6:20pm Wednesday 22nd June 2011
Jenny Jones' optimistic town and coastal paintings form a striking contrast with Steven Allan Griffiths' deeply atmospheric still life work in the latest show at Pure Art in Milford Haven.
A self-taught painter, Jenny has lived in Merthyr Tydfil all her life. She previously found an outlet for her creative talents in dressmaking, but following her retirement and the death of her husband she started creating what she calls "colourful contemporary figurative work".
Her work is now keenly collected across Wales and it's easy to understand why: her bright, optimistic paintings depict life at its best - days on the beach, blustery shopping trips to town; sun-drenched park walks.
"In a nutshell I paint people having a nice day," she said. "I love people, I love being among people and my paintings reflect this. I also love trees, the sea, everything that makes you feel great. I've always found in times of trouble that nature can be a great healer."
Jenny's artistic career has gone to strength to strength over the past few years and she now exhibits at some of Wales' leading art galleries, including Pure Art.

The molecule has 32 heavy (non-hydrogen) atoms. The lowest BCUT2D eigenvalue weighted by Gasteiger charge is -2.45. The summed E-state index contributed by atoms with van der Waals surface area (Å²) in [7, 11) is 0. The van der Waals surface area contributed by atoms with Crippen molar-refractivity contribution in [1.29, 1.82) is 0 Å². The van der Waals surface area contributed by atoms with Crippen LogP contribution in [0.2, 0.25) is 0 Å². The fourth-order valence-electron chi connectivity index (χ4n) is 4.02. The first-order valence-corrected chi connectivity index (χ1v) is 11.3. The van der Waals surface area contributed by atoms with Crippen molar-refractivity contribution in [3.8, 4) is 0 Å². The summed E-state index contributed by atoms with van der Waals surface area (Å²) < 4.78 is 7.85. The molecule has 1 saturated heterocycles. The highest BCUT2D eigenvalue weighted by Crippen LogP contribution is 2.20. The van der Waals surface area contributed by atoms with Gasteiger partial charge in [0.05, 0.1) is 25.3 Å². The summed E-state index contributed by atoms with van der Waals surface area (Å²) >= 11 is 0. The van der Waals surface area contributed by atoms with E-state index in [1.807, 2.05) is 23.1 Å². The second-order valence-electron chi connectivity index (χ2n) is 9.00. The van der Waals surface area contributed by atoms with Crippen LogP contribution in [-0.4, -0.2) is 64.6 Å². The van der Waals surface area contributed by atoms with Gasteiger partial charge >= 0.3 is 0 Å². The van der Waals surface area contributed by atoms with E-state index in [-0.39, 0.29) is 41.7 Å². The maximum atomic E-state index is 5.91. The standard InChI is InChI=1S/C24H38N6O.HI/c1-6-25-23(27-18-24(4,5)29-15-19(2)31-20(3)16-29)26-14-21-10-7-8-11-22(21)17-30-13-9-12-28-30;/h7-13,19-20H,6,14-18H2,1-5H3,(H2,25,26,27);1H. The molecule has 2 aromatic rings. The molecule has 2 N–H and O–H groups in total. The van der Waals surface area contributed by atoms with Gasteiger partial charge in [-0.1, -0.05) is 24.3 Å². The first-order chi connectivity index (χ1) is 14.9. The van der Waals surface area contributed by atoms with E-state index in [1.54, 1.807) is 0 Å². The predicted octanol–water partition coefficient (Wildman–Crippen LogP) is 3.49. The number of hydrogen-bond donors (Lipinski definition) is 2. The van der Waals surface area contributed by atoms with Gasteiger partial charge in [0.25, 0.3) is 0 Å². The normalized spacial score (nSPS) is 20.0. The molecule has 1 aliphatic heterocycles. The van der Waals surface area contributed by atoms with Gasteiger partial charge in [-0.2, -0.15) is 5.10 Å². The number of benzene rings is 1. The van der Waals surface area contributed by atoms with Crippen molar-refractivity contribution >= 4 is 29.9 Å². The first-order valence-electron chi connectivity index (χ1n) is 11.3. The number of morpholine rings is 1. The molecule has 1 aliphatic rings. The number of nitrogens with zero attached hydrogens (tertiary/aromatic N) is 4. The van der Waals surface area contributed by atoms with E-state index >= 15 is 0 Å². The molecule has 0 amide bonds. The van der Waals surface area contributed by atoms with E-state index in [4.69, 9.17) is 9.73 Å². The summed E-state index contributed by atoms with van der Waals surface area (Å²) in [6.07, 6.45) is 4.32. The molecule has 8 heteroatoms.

"It gives me an enormous sense of pleasure to think that somebody will put a painting of mine on their wall and it will give them pleasure, " she says. "I love to think of people buying the paintings and enjoying them."
While Jenny's paintings are typically full of activity, Steven Allan Griffiths' work has a calmer, meditative quality. Piles of dusty books, mysterious parcels wrapped with string, flawless apples and haunting masquerade masks come together in compositions that are deeply evocative and often slightly surreal.
"I'm fascinated by forms and their relationship with each other," he said. "I'm very concerned with texture and the shape of objects in space. I like to offset them against one another, rough texture against smooth, to create an atmospheric feel."
People often comment on Steve's distinctive, rich use of watercolour, which is the result of a technique he developed himself by experimenting with the medium. That same spirit of exploration drives his work forwards.
"I'm driven by never having produced the definitive picture," he said.
"There are always things you can improve upon and I don't think I've even scratched the surface of possibilities with the subject matter I deal with and the way I explore the medium."
Pure Art's owner, Leslie Crascall, is pleased to be bringing two such different artists together.
"This show will appeal to a wide range of tastes," he said.
"Each of these artists excels in their chosen medium, and their work is so different that each one highlights the other's strengths, from Steve's precision and intensity to Jenny's freer technique and uplifting subject matter."
The exhibition runs until June 27.
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